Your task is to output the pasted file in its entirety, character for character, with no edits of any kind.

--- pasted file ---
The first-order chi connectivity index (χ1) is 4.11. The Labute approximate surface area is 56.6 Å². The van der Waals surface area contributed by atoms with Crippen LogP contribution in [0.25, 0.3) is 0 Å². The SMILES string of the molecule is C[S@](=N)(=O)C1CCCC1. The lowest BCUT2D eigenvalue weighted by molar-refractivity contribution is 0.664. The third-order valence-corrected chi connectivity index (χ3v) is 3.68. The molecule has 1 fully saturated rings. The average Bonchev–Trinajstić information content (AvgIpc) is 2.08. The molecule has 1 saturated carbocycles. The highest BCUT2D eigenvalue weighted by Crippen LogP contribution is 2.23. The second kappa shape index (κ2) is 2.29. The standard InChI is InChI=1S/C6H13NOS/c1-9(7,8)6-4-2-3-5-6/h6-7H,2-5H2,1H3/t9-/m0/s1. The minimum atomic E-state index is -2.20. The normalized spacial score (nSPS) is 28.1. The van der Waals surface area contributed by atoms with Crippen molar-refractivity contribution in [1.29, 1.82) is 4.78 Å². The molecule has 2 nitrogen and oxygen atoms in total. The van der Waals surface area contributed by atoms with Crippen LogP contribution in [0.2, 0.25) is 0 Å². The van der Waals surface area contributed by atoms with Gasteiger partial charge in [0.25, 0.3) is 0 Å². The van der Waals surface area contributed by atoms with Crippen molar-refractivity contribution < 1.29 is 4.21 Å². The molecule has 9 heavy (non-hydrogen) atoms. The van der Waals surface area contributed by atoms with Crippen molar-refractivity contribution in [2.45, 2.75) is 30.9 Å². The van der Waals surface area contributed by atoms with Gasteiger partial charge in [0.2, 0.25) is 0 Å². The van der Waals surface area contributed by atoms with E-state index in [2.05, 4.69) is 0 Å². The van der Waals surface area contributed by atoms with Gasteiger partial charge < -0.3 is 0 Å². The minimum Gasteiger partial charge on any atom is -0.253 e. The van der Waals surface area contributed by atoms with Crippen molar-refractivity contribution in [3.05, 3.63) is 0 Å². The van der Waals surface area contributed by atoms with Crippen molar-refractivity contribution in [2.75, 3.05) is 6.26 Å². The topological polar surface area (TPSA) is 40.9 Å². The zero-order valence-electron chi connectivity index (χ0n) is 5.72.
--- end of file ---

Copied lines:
The first-order chi connectivity index (χ1) is 4.11. The Labute approximate surface area is 56.6 Å². The van der Waals surface area contributed by atoms with Crippen LogP contribution in [0.25, 0.3) is 0 Å². The SMILES string of the molecule is C[S@](=N)(=O)C1CCCC1. The lowest BCUT2D eigenvalue weighted by molar-refractivity contribution is 0.664. The third-order valence-corrected chi connectivity index (χ3v) is 3.68. The molecule has 1 fully saturated rings. The average Bonchev–Trinajstić information content (AvgIpc) is 2.08. The molecule has 1 saturated carbocycles. The highest BCUT2D eigenvalue weighted by Crippen LogP contribution is 2.23. The second kappa shape index (κ2) is 2.29. The standard InChI is InChI=1S/C6H13NOS/c1-9(7,8)6-4-2-3-5-6/h6-7H,2-5H2,1H3/t9-/m0/s1. The minimum atomic E-state index is -2.20. The normalized spacial score (nSPS) is 28.1. The van der Waals surface area contributed by atoms with Crippen molar-refractivity contribution in [1.29, 1.82) is 4.78 Å². The molecule has 2 nitrogen and oxygen atoms in total. The van der Waals surface area contributed by atoms with Crippen LogP contribution in [0.2, 0.25) is 0 Å². The van der Waals surface area contributed by atoms with Gasteiger partial charge in [0.25, 0.3) is 0 Å². The van der Waals surface area contributed by atoms with Crippen molar-refractivity contribution < 1.29 is 4.21 Å². The molecule has 9 heavy (non-hydrogen) atoms. The van der Waals surface area contributed by atoms with Crippen molar-refractivity contribution in [2.45, 2.75) is 30.9 Å². The van der Waals surface area contributed by atoms with Gasteiger partial charge in [0.2, 0.25) is 0 Å². The van der Waals surface area contributed by atoms with E-state index in [2.05, 4.69) is 0 Å². The van der Waals surface area contributed by atoms with Gasteiger partial charge < -0.3 is 0 Å². The minimum Gasteiger partial charge on any atom is -0.253 e. The van der Waals surface area contributed by atoms with Crippen molar-refractivity contribution in [3.05, 3.63) is 0 Å². The van der Waals surface area contributed by atoms with Crippen molar-refractivity contribution in [2.75, 3.05) is 6.26 Å². The topological polar surface area (TPSA) is 40.9 Å². The zero-order valence-electron chi connectivity index (χ0n) is 5.72.